Slate author displays a shallow ignorance of Austrian economics

Geoffrey Lawrence

I just came across this article on the left-leaning that purports to dispel the fallacies of Austrian economics. The article, called “What is ‘Austrian Economics’? And why is Ron Paul obsessed with it?” might be more convincing if it was clear that the author, Matthew Yglesias, had even read a single Austrian textbook or was familiar with the major theories.

I’ve noted some of the most glaring faults with the author’s narrative:

1. Hayek won the Nobel Prize for his explanation of monetary policy’s relation to the business cycle, not because of the recognition that prices convey information.

2. Both Rothbard and Hayek’s versions of the business cycle theory draw careful distinctions between shifts in consumer preference and the sudden collapse of demand across many sectors.

3. The Great Depression didn’t disprove Austrian business cycle theory – it gave it renewed credibility. Rothbard and Lionel Robbins’ books on the Great Depression are two of the best known Austrian works. Prior to the 1913, the only artificial credit expansion was due to fractional reserve banking. The recession of 1921 and the Depression were the first to add a new layer – artificial credit produced by the Fed.

4. Finally – and most importantly – the Austrians never assert that a bust is the inevitable result of a boom. They hold that booms are permanently sustainable so long as the capital structure is financed through genuine savings. It’s the expansion of artificial credit that creates calculation problems by disassociating interest rates from savings rates.

Come to think of it, I seem to recall explaining that in a recent R-J editorial. Perhaps Yglesias should have given me a call before embarrasing himself on the internet!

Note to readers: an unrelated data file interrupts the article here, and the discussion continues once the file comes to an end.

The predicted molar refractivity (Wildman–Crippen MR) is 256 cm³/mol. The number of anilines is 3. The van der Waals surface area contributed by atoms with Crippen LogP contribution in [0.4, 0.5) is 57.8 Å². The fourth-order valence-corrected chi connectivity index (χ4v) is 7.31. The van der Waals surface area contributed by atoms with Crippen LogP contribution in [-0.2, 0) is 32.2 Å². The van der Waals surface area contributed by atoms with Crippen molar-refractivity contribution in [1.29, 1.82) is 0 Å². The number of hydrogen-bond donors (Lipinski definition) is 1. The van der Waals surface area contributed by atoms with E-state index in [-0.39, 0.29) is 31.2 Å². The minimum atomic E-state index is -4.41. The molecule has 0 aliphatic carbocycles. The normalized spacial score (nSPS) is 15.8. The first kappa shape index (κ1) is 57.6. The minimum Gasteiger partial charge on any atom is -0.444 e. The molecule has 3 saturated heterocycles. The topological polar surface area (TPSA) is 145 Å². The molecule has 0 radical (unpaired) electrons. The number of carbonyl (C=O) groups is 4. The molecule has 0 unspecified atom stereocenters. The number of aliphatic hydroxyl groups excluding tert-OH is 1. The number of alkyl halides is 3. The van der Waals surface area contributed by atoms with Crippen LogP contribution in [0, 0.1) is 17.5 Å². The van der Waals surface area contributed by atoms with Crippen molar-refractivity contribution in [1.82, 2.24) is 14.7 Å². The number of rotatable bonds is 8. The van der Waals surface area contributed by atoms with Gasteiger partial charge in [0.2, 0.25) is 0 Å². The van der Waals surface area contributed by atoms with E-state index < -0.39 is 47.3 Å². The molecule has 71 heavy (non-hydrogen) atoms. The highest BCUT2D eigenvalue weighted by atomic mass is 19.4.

Geoffrey Lawrence

Geoffrey Lawrence

Director of Research

Geoffrey Lawrence is director of research at Nevada Policy.

Lawrence has broad experience as a financial executive in the public and private sectors and as a think tank analyst. Lawrence has been Chief Financial Officer of several growth-stage and publicly traded manufacturing companies and managed all financial reporting, internal control, and external compliance efforts with regulatory agencies including the U.S. Securities and Exchange Commission.  Lawrence has also served as the senior appointee to the Nevada State Controller’s Office, where he oversaw the state’s external financial reporting, covering nearly $10 billion in annual transactions. During each year of Lawrence’s tenure, the state received the Certificate of Achievement for Excellence in Financial Reporting Award from the Government Finance Officers’ Association.

From 2008 to 2014, Lawrence was director of research and legislative affairs at Nevada Policy and helped the institute develop its platform of ideas to advance and defend a free society.  Lawrence has also written for the Cato Institute and the Heritage Foundation, with particular expertise in state budgets and labor economics.  He was delighted at the opportunity to return to Nevada Policy in 2022 while concurrently serving as research director at the Reason Foundation.

Lawrence holds an M.A. in international economics from American University in Washington, D.C., an M.S. and a B.S. in accounting from Western Governors University, and a B.A. in international relations from the University of North Carolina at Pembroke.  He lives in Las Vegas with his beautiful wife, Jenna, and their two kids, Carson Hayek and Sage Aynne.